1. The relationship between vasopressin and the progression of renal failure has been proposed, but not intensively investigated because of a lack of orally available, selective vasopressin antagonists.
2. The effects of novel, orally available vasopressin V1 and V2 receptor antagonists on several indices of the progression of chronic renal failure, i.e. blood pressure, urinary protein excretion, sodium balance and renal histopathology, were investigated by using Wistar rats with adriamycin-induced nephropathy accelerated by deoxycorticosterone acetate-salt hypertension. Groups 2 and 3 were treated with V1 and V2 antagonists, respectively, while the untreated group 1 served as the control. To block the effects of vasopressin efficaciously, V1 and V2 antagonists were simultaneously administered (group 4).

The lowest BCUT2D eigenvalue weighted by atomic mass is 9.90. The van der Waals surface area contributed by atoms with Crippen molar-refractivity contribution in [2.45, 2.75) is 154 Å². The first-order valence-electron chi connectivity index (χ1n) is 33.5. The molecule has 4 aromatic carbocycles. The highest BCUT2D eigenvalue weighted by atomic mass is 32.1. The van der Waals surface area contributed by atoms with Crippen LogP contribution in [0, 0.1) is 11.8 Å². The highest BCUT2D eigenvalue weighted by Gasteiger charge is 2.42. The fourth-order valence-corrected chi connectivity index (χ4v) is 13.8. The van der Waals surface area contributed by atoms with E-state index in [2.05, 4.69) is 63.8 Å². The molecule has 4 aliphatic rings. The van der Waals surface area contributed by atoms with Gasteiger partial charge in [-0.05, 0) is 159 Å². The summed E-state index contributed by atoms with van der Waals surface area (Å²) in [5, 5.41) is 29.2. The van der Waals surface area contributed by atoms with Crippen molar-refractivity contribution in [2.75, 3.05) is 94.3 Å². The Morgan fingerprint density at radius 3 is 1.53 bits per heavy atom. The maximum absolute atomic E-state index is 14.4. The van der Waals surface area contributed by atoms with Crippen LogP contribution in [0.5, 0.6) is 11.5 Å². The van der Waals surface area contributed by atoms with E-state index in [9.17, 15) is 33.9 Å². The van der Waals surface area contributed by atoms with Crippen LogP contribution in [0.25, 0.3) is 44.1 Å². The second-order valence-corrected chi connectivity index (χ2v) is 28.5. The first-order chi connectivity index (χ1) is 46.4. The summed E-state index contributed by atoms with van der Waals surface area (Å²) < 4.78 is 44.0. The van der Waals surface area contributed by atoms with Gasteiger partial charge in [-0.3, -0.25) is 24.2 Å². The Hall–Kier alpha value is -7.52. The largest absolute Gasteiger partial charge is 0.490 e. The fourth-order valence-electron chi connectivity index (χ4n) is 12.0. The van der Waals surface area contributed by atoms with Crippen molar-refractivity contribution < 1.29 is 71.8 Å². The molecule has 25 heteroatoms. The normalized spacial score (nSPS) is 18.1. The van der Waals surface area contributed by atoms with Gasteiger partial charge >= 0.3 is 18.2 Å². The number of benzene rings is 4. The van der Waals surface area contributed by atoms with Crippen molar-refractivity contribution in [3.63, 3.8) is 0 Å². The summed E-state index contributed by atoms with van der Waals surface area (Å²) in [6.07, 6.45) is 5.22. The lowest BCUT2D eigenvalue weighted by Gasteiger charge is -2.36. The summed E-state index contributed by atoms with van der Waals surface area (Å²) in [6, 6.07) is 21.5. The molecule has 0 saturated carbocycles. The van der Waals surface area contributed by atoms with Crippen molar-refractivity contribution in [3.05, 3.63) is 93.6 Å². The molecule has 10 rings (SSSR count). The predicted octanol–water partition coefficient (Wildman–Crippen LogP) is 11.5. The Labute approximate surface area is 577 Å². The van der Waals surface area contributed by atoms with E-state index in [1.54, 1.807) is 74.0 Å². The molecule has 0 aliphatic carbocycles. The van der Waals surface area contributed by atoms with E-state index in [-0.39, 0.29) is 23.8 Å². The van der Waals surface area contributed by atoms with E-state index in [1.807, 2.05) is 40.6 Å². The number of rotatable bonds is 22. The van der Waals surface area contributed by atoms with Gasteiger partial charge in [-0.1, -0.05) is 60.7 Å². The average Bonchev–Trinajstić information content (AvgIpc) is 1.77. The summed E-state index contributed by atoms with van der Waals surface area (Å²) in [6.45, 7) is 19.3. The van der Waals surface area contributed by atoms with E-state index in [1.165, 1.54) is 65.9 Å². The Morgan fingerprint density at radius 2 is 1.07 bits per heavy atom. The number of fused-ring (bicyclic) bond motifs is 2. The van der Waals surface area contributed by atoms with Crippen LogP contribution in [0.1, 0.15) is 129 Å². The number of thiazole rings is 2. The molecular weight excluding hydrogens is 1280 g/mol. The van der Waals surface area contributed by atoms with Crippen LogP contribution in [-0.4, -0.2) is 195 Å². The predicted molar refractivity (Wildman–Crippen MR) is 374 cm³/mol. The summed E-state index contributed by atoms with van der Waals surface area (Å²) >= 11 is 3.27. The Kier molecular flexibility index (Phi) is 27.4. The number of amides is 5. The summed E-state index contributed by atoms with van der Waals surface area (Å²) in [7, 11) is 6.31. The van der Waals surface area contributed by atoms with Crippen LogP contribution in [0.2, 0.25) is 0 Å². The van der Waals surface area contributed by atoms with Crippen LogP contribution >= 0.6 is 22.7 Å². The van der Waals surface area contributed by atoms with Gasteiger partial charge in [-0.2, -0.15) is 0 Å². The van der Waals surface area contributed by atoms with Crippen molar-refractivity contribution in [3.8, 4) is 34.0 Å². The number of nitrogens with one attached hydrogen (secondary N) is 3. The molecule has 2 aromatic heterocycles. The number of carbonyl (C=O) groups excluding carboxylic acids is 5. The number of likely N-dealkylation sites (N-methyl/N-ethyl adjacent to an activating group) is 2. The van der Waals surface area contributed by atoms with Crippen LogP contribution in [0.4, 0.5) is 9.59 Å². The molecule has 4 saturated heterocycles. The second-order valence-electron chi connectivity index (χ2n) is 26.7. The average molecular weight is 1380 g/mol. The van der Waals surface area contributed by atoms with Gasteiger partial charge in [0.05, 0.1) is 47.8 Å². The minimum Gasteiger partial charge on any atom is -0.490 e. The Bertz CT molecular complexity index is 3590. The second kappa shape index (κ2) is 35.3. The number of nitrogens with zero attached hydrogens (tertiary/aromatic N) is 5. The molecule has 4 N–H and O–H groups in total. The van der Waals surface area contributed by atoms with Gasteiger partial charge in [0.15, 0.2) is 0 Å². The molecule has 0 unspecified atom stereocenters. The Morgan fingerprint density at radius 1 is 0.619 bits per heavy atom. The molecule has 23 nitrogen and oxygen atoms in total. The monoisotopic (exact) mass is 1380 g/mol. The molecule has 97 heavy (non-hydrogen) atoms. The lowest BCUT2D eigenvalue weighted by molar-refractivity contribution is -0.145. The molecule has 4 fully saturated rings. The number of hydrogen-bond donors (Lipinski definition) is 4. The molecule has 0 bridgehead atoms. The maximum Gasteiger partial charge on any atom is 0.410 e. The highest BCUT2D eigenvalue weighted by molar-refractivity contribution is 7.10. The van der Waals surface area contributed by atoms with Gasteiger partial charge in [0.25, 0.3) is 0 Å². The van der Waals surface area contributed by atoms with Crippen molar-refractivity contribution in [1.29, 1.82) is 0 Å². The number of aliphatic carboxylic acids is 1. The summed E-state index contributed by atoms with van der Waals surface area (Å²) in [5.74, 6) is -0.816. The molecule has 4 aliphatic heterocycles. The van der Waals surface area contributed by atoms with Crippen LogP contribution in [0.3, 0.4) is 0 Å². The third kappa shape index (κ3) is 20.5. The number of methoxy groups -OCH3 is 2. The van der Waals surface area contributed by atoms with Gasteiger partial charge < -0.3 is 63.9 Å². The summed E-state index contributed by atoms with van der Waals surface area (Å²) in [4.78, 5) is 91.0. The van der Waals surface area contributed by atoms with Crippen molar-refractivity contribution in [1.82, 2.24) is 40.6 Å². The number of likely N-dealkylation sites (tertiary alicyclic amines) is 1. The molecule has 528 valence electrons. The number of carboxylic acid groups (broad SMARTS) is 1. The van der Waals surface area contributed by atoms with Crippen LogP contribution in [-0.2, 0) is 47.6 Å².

3. At week 6, 2 weeks after the beginning of administration of deoxycorticosterone acetate-salt and vasopressin antagonists after the second injection of adriamycin, V1 and V2 antagonists given either alone or in combination significantly reduced the systolic blood pressure as compared with the control, and urine volume was increased in groups 3 and 4. The proteinuria was also decreased at week 10 in groups 2, 3 and 4. Differences in sodium excretion between all groups were not significant. Histopathological alterations in the kidneys of group 4 were significantly ameliorated.
4. These results suggest that a combination of V1 and V2 antagonists can have therapeutic effects in certain types of chronic renal failure.